If you were thinking perhaps of bonding with the father or son this Santamas season by seeing a movie about football, you might consider a movie that is actually about football and not, as the case would be, We Are Marshall.

No, We Are Marshall isn’t about football any more than Apocolypse Now was about Vietnam. It’s merely a convenient setting in which to tell a different story. Like in this case, one about people who cry a lot.

Really, crying. No amazing passes. No astounding plays. No last minute, make this touchdown and win the woman/trophy/respect of your fellow inmates. The few football scenes are more about bringing someone to tears than playing the game. In this movie, if someone isn’t tearfully shouting “We are Marshall,” then they’re crying.

All that happens in the bulky two hours and seven minutes of We Are Marshall is everyone cries. Almost every story arc in the entire movie is just the progression of a character from a non-crying one to one that does cry. The talented Anthony Mackie cries every fifteen minutes, often with declarations of how much pain he’s in over the loss of his teammates. Matthew Fox and Ian McShane get to save their crying to the climax of the movie. Oh, wait: Their crying is the climax of the movie. In fact, the only person who doesn’t cry is Matthew McConaughey, who, in some drive to win an Academy Award, seems to have stapled his lip half shut. He uses what’s left of his mouth to continually and rapidly spout that right-thing-to-say-and-also-funny-and-insightful dialog that is falls just short of the realism one experienced in For the Love of Benji.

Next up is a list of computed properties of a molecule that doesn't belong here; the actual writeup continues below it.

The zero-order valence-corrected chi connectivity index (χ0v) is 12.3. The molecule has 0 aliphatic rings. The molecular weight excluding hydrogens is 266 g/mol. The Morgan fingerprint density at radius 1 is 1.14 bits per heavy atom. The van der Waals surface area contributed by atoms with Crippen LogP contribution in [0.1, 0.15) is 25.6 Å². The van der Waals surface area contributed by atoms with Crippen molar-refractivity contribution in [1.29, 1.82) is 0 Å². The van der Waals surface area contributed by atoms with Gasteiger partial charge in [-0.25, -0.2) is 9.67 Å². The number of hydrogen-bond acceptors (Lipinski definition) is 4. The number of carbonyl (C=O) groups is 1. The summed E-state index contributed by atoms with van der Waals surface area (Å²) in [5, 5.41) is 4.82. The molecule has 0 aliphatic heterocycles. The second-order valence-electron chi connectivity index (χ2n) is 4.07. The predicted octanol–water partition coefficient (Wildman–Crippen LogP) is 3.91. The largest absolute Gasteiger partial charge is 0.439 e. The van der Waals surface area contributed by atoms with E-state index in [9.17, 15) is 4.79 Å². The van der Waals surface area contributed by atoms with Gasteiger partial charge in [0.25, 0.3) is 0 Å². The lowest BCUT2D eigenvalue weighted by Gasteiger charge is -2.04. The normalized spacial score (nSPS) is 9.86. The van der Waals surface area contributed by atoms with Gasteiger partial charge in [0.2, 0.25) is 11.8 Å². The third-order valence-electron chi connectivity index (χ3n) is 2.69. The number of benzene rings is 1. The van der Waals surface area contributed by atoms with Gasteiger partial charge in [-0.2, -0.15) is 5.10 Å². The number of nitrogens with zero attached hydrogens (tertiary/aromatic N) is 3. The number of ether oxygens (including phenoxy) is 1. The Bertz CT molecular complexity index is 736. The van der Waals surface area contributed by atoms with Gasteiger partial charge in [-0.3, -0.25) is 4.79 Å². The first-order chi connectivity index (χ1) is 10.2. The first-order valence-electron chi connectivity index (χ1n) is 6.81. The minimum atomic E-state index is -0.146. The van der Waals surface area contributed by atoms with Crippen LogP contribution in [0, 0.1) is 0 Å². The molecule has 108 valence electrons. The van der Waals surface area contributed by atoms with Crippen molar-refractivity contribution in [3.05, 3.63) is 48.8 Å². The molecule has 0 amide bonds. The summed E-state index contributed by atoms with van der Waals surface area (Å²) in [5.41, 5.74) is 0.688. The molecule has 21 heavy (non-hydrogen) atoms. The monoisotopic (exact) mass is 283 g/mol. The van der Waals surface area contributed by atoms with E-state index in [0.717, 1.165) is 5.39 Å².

Now it’s appropriate, mind you, after such a tragedy as one witnesses in We Are Marshall to cry. But do you really want to go and spend both time and money to watch his useless cryfest? Couldn’t you just just pop your own popcorn and then break your nephew’s favorite new Santamas toy? At least then you could sit in a comfortable seat.